The Fail-Safe Way To Learn Foreign Language Vocabulary
- Written byDonovan Nagel
- Read time4 mins
Recently I started another course of university study in teaching/education (sucker for punishment!) which has been a great chance to delve deeper into memory and cognition.
It’s one thing we covered in Applied Linguistics and I find the whole subject of memory to be such a fascinating thing – especially as a language learner since so much to do with language learning revolves around our ability to remember things.
Learning a language is a huge memory challenge.
I’ve used my own methods for memorization for a long time which have helped me learn many languages but it’s always such a tricky thing to articulate to other people.
I use the word chunking quite a lot but it’s an awful sounding word and doesn’t mean much to most people.
So let me explain it a different way in relation to memory and vocabulary.
Believe me – if you can grasp this then you’ll learn vocabulary a lot faster and more effectively.
How many new words can our brains handle at a time?
Most of us are pretty much generally aware that we have a short and long term memory.
Long term memory is where we want everything to go. When a word ends up there it means we’ve learned it.
Memory’s a really complicated topic but one thing I want to talk to you about is our short term memory capacity. How much stuff can our short-term memory actually hold at any one time?
Your short-term memory is basically what your brain is currently working on.
It’s transient because it’s moving from a temporary storage space to a long-term/permanent space (or at least it’s supposed to).
So think of your long term memory as a huge filing cabinet in your brain and your short term memory as a desk where you sort things out before they get filed away.
Sometimes they don’t make it to the filing cabinet however and just end up on the floor – forgotten.
The more stuff you pile on to that small desk, the more of it falls on to the floor and gets lost.
The significance of seven
Take a look at these numbers:
8 5 4 5 2 2 2 3 9 8 3 4 5 6 7 1 0 0 0 5 2 3 2 1 7 1 6 5
There are 28 numbers in this row.
Could you remember them all in order?
It would be very difficult for most people to remember all these numbers long term without a significant amount of time to rote memorize them.
But if I did this:
8545 | 2223 | 9834 | 5671 | 0005 | 2321 | 7165
Suddenly it’s not so difficult. 🙂
You could memorize these numbers in sequence very very quickly.
It’s generally agreed that your short term memory can handle about 7 individual items/chunks at any given time (give or take).
When you look at those individual numbers – 28 of them – your brain has a freak out because it’s trying to process 28 chunks of separate information which is more than it can handle at one time.
But when you group those numbers like I’ve done here, instead of memorizing 8 5 4 and 5 you’re memorizing 8545.
This is a chunk.
So by grouping those numbers you’re dealing with 7 chunks rather than 28.
It’s manageable and much easier to memorize.
You’ll have a far more effective study time if you focus on just a few words a day and learn them really well than if you try and cram a dictionary into your head.
As I always say – study for no more than 30 minutes a day and focus on 5 – 8 new words maximum.
Any more and you’re wasting time.
Turn lists of vocabulary into manageable chunks
Now we can actually take the concept of chunking a step further and group words into manageable chunks.
This means that memorizing a whole phrase like at the shop is much better than memorizing three words – at + the + shop.
Likewise, it’s better to learn the whole sentence Mary is at the shop than it is to learn Mary + is + at the shop.
So let’s say you have a bunch of new vocabulary that you’re trying to learn today.
Here are some random, unrelated ones:
Elephant, building, acknowledge, written, blue, desert, train, fat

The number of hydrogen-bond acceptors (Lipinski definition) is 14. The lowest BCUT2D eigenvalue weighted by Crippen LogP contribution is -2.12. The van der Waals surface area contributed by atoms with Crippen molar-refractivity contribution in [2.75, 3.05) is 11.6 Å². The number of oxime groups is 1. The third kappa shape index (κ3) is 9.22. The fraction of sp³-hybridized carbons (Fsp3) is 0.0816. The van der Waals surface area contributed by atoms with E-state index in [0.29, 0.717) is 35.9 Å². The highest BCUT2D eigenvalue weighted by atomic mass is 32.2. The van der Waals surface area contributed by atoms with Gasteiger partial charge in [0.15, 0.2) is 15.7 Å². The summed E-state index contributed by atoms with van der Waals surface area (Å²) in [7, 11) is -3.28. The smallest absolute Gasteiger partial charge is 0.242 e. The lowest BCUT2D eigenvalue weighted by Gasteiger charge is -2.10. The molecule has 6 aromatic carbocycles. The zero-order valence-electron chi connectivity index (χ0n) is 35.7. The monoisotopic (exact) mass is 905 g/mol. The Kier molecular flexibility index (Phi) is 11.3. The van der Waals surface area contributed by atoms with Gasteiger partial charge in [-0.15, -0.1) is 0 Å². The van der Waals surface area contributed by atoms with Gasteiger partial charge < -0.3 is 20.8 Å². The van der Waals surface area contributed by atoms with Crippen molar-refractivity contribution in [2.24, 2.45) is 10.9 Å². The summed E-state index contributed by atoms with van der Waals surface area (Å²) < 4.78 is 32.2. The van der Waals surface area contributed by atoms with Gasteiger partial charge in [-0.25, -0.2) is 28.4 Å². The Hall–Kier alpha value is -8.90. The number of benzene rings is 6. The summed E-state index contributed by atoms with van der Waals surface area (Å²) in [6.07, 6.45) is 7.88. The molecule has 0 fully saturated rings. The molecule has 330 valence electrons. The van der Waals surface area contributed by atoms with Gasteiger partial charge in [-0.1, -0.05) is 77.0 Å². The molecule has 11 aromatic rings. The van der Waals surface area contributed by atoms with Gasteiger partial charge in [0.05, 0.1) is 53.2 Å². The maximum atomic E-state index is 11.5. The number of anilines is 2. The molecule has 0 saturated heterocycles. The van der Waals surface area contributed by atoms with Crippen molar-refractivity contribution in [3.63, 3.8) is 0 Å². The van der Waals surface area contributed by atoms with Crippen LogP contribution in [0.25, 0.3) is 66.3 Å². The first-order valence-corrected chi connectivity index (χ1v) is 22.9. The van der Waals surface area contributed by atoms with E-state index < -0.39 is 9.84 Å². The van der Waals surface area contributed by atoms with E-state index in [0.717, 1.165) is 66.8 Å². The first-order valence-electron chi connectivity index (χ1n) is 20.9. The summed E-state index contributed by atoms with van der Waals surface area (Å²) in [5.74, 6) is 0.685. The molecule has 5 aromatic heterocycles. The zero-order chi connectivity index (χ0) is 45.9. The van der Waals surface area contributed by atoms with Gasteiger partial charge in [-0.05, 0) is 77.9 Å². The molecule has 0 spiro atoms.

If we create a single sentence out of all of these words:
The fat elephant on the train acknowledged what was written on the blue building in the desert.
We’ve taken those individual parts and made them much easier to remember as a large, single unit/chunk.
Rather than memorizing a list of individual words you’re memorizing one single sentence.
And the silliness of the sentence actually makes remembering it even easier.
So as an activity for you to practice, the next time you’re learning a list of new vocabulary, try to create whole sentences or phrases out of them and learn them that way.
The crazier and sillier the sentence the better!
The important thing to remember is that you’re condensing lots of individual parts down to one or just a few larger chunks.
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Thank you for taking the time to share this.
I am HOPELESS with languages, words will not stick in my head very well.
I paint, am good at making stuff, problem solving, but language is my downfall.
I will try this method because retaining words I try to learn are gone almost instantly, to my shame sometimes.
Maybe the key for me is to get creative, use my imagination, have fun with it.
If I can learn what I have been trying to learn for years with your method anyone can.
Thank you again.
I appreciate your effort.
Thanks for sharing - that’s a really easy way to think about chunking!
I am so grateful for all the effort you put into helping us learn another language or two.
The time and effort you put into providing such great resources to us is remarkable.
Thanks so much.
I just send you a link on what Irish Gaelic has contributed to New York (and possibly many other place’s) slang. I thought seeing the way we have “bastardized” the original Gaelic word might also be a sort of study aid.
I agree with completely “chunk” idea or concept, but I believe there is advanced concept of chunk, what I call pattern.
I would give an example in German
Eingang : entrance
This an easy pattern. It is easy to memorize and visualize it.
Essen: to eate
Naschen: to eat a little bit
Fressen: when an animal eat
Versclingen: to eat in big bites
Aufessen: to eat till you finish
Rauben: to prey
As you see it is all related to “eat” sometimes it “how” differs and sometimes “who, the subject” differs
Learners learn vocabularies either individual words or topic-based.
The problem with topic-based learning is there are overlaps, which bring us back partly to first issue.
There are a lot words I knew but the main reason I lose them is that I don’t know when I should use them and then when I don’t use them I lose them completely!!! Undrestand each word with all states of it is so importand, we really need to know when we need to use adjective,noun,adverb,or something else and that is one of the most hard part of learning English and use them in our sentences.